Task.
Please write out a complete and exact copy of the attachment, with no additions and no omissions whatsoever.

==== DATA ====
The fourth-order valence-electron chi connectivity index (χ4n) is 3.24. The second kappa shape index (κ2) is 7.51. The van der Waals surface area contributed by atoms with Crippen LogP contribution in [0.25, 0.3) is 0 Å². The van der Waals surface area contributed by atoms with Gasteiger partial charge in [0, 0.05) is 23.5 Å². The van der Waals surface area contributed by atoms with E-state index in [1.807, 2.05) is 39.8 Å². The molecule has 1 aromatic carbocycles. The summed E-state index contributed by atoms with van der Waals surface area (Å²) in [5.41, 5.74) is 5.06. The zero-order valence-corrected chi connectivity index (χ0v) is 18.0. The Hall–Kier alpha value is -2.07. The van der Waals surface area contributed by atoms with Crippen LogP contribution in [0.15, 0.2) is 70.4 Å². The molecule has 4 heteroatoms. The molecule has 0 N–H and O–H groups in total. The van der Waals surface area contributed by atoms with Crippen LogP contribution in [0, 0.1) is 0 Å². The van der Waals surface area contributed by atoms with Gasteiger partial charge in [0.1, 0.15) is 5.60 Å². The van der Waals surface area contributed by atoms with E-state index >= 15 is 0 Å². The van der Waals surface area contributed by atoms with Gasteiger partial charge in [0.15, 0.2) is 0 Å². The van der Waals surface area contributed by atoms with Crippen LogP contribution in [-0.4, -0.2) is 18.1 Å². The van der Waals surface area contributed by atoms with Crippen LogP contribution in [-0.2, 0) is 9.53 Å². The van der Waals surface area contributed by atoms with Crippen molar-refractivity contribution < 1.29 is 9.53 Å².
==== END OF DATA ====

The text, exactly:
The fourth-order valence-electron chi connectivity index (χ4n) is 3.24. The second kappa shape index (κ2) is 7.51. The van der Waals surface area contributed by atoms with Crippen LogP contribution in [0.25, 0.3) is 0 Å². The van der Waals surface area contributed by atoms with Gasteiger partial charge in [0, 0.05) is 23.5 Å². The van der Waals surface area contributed by atoms with E-state index in [1.807, 2.05) is 39.8 Å². The molecule has 1 aromatic carbocycles. The summed E-state index contributed by atoms with van der Waals surface area (Å²) in [5.41, 5.74) is 5.06. The zero-order valence-corrected chi connectivity index (χ0v) is 18.0. The Hall–Kier alpha value is -2.07. The van der Waals surface area contributed by atoms with Crippen LogP contribution in [0.15, 0.2) is 70.4 Å². The molecule has 4 heteroatoms. The molecule has 0 N–H and O–H groups in total. The van der Waals surface area contributed by atoms with Crippen LogP contribution in [0, 0.1) is 0 Å². The van der Waals surface area contributed by atoms with Gasteiger partial charge in [0.1, 0.15) is 5.60 Å². The van der Waals surface area contributed by atoms with E-state index >= 15 is 0 Å². The van der Waals surface area contributed by atoms with Gasteiger partial charge in [0.15, 0.2) is 0 Å². The van der Waals surface area contributed by atoms with Crippen LogP contribution in [-0.4, -0.2) is 18.1 Å². The van der Waals surface area contributed by atoms with Crippen LogP contribution in [-0.2, 0) is 9.53 Å². The van der Waals surface area contributed by atoms with Crippen molar-refractivity contribution < 1.29 is 9.53 Å².